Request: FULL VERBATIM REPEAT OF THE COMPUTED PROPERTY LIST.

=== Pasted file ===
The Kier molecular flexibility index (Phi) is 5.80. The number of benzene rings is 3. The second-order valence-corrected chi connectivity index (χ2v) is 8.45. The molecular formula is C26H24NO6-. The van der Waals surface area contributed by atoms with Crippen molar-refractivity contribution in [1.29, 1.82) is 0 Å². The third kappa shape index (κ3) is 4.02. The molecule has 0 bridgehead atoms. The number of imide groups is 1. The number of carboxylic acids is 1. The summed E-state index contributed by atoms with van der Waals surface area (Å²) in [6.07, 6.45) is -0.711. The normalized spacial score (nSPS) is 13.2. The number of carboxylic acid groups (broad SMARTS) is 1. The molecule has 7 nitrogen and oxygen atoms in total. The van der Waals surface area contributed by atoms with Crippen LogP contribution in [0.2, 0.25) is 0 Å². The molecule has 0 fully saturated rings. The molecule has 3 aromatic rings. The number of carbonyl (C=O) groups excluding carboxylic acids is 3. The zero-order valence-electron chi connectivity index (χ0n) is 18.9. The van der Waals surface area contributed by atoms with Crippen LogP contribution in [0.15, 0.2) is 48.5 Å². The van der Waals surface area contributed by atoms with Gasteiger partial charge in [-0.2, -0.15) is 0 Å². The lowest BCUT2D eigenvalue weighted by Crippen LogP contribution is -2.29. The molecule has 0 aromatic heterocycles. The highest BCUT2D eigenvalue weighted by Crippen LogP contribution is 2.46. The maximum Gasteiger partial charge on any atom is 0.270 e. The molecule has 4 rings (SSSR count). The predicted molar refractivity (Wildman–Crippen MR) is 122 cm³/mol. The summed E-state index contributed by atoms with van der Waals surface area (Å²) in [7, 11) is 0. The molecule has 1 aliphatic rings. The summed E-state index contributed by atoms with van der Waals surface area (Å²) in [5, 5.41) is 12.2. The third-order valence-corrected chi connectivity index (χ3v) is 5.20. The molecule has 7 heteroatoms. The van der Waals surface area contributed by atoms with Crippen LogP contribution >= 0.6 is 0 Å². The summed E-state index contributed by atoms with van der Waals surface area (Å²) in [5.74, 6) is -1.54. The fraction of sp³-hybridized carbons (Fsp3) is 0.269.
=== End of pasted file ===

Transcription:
The Kier molecular flexibility index (Phi) is 5.80. The number of benzene rings is 3. The second-order valence-corrected chi connectivity index (χ2v) is 8.45. The molecular formula is C26H24NO6-. The van der Waals surface area contributed by atoms with Crippen molar-refractivity contribution in [1.29, 1.82) is 0 Å². The third kappa shape index (κ3) is 4.02. The molecule has 0 bridgehead atoms. The number of imide groups is 1. The number of carboxylic acids is 1. The summed E-state index contributed by atoms with van der Waals surface area (Å²) in [6.07, 6.45) is -0.711. The normalized spacial score (nSPS) is 13.2. The number of carboxylic acid groups (broad SMARTS) is 1. The molecule has 7 nitrogen and oxygen atoms in total. The van der Waals surface area contributed by atoms with Crippen LogP contribution in [0.2, 0.25) is 0 Å². The molecule has 0 fully saturated rings. The molecule has 3 aromatic rings. The number of carbonyl (C=O) groups excluding carboxylic acids is 3. The zero-order valence-electron chi connectivity index (χ0n) is 18.9. The van der Waals surface area contributed by atoms with Crippen LogP contribution in [0.15, 0.2) is 48.5 Å². The van der Waals surface area contributed by atoms with Gasteiger partial charge in [-0.2, -0.15) is 0 Å². The lowest BCUT2D eigenvalue weighted by Crippen LogP contribution is -2.29. The molecule has 0 aromatic heterocycles. The highest BCUT2D eigenvalue weighted by Crippen LogP contribution is 2.46. The maximum Gasteiger partial charge on any atom is 0.270 e. The molecule has 4 rings (SSSR count). The predicted molar refractivity (Wildman–Crippen MR) is 122 cm³/mol. The summed E-state index contributed by atoms with van der Waals surface area (Å²) in [7, 11) is 0. The molecule has 1 aliphatic rings. The summed E-state index contributed by atoms with van der Waals surface area (Å²) in [5, 5.41) is 12.2. The third-order valence-corrected chi connectivity index (χ3v) is 5.20. The molecule has 7 heteroatoms. The van der Waals surface area contributed by atoms with Crippen LogP contribution >= 0.6 is 0 Å². The summed E-state index contributed by atoms with van der Waals surface area (Å²) in [5.74, 6) is -1.54. The fraction of sp³-hybridized carbons (Fsp3) is 0.269.